Bollinger Bands are overlaid on a price chart to help traders’ assess the volatility in an underlying crypto asset’s price. The indicator is composed of a central moving average (simple or exponential), sandwiched between an upper band and a lower band. The two bands are plotted above and below the moving average at a predefined standard deviation away from the cryptocurrency price.
The width of the band is a very good indicator of the current volatility in the cryptocurrency market. The narrower the bands, the less volatile a market is, and vice versa. Furthermore, by comparing the location of price relative to the Bollinger Bands, a trader can also deduce if the asset is relatively over or under-priced.
How Are Bollinger Bands Calculated?
Well-known trader, analyst, John Bollinger developed the indicator in 1983 by using the below given formula –
Middle Band = 20 period Simple Moving Average (SMA)
Upper Band = 20 period SMA + (20 period Standard Deviation of price x 2)
Lower Band = 20 period SMA – (20 period Standard Deviation of price x 2)
The settings stated above were the ones that Bollinger himself used while developing the indicator. With the advancements in online trading platforms, traders have been successfully experimenting with different settings, both from a moving average and standard deviation point of view.
Since each market has its own inherent demand-supply dynamics, a “one-size-fits-all” indicator setting is neither logical nor profitable. Bollinger himself advocated making incremental changes to the standard deviation multiplier to find the one that best adapts to the market under consideration.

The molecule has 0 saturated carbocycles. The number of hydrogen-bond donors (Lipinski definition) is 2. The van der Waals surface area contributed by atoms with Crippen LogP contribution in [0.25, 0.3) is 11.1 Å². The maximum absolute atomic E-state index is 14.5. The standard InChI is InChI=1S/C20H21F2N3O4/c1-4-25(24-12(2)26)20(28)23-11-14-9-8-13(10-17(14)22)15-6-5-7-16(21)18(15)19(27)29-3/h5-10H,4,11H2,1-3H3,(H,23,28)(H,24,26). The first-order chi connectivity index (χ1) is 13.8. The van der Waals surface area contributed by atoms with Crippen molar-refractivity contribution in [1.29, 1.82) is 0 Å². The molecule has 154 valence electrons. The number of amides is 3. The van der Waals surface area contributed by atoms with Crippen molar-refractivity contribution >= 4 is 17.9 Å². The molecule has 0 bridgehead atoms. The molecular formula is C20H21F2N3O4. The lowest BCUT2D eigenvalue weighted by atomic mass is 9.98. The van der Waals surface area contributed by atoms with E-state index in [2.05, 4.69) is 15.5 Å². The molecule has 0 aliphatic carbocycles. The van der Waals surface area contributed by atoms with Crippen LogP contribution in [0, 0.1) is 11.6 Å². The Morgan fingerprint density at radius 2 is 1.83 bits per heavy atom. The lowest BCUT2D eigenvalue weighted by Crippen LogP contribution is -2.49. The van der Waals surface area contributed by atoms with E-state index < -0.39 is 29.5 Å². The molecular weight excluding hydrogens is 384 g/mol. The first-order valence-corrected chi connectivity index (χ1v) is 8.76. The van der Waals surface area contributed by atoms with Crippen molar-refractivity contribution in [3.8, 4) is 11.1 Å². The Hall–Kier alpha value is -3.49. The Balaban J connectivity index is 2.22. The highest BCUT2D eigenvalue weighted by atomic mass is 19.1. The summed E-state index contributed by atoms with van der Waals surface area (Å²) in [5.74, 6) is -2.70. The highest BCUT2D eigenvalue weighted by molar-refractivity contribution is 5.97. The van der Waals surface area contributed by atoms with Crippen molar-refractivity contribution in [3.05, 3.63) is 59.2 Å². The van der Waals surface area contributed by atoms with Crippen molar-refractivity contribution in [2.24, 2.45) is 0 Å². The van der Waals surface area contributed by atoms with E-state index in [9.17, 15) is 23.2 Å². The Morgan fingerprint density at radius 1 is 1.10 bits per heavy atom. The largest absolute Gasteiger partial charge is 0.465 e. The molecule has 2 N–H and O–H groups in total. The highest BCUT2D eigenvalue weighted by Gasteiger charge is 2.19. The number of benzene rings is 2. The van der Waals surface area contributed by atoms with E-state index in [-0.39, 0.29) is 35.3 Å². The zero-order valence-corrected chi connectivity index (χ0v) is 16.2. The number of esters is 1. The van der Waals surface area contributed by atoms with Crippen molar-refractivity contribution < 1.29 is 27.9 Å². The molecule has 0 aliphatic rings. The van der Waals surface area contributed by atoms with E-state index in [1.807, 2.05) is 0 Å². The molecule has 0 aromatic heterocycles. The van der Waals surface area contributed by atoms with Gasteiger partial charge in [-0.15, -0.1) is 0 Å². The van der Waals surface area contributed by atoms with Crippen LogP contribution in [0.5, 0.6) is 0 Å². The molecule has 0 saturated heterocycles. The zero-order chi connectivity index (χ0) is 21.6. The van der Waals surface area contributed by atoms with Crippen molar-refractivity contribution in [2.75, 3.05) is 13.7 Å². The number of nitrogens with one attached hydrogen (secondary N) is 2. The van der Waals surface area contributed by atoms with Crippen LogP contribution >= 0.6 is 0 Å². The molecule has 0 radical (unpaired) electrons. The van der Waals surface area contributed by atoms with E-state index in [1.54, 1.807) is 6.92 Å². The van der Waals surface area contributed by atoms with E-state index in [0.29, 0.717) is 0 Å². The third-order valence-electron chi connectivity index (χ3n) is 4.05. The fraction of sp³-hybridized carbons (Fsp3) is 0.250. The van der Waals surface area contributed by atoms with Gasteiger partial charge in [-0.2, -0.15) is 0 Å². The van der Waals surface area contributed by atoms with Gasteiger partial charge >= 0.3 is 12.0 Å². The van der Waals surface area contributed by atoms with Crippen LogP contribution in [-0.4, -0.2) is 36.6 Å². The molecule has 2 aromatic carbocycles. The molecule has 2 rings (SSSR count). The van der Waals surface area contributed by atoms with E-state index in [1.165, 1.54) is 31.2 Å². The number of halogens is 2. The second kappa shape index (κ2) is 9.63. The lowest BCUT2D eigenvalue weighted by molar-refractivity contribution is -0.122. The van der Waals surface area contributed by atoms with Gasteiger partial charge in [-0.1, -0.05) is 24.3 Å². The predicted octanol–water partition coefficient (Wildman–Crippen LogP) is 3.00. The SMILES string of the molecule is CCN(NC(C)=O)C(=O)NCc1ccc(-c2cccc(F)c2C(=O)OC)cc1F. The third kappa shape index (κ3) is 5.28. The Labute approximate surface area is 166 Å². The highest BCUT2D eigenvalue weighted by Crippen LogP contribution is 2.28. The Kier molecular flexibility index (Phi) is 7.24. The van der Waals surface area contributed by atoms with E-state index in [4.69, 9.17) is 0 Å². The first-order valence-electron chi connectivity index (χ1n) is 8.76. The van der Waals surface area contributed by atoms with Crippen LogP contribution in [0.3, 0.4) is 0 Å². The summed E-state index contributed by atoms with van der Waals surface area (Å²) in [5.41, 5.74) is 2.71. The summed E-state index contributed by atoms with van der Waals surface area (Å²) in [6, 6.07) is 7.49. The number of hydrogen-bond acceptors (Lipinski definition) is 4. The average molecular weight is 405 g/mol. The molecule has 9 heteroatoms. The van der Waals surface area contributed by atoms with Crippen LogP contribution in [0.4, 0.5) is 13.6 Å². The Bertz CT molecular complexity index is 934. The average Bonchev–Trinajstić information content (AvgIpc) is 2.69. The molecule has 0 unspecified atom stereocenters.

How Can Bollinger Bands Be Incorporated Into a Trading Strategy?
The most unique feature of Bollinger Bands is its ability to visually portray the volatility in an cryptocurrency’s price. As volatility begins to rise, the bands get wider. Conversely, a dip in volatility results in a narrowing of the gap between the two bands. Bollinger suggests that the best short-term trading results are achieved by integrating Bollinger Bands with chart patterns, the two most popular among which are detailed below:
M-Tops are bearish reversal formations, almost identical to the classical double top patterns, except that unlike a double top, the first high need not be equal to the second high. Traders should take note whenever an underlying asset forms a high above the upper band, followed by a move lower, whereupon bulls re-enter but fail to push cryptocurrency prices above the prior high, indicating that the buying pressure is waning. The M-top pattern is completed and confirmed once prices close below the last swing low.
Cryptocurrency Chart Example
The W-Bottom pattern is a bullish reversal formation that occurs after protracted cryptocurrency price weakness . It is inverse in shape to M-tops, and is made up of a swing low outside the lower band, followed by a bounce back towards the middle line. The pattern is completed when prices unsuccessfully attempt to plot a lower low. The inability to form a fresh trough indicates that selling momentum has declined. The change in trend is validated by a close above the last swing high.
Cryptocurrency Chart Example
Simple Bollinger Band Trading System
Since trending markets potentially offer the best opportunities to generate returns, using the Bollinger Band to trade in the broader market direction results in favourable risk reward ratios. An Average Directional Index (ADX) reading above 30 is used to zero in on assets that are strongly tending in one direction. When the +DI line is above the -DI line, the trend is up.
Contrarily, when the -DI line is above the +DI line, the trend is down. In case of an uptrend, we wait for cryptocurrency prices to retrace from the upper Bollinger Band to the middle line, and enter long on the first bullish candle. Similarly, during a downtrend, pullbacks from the lower Bollinger Band to the centre-line are ideal locations to go short.
Cryptocurrency Trade Example
The Final Word
There is no Holy Grail in cryptocurrency trading. Just like any other technical indicator, Bollinger Bands should not be used in isolation to generate trading signals. Combining the indicator with other supportive market evidence like the presence of nearby support-resistance zones, or the confluence of Fibonacci levels, will greatly increase the odds of success.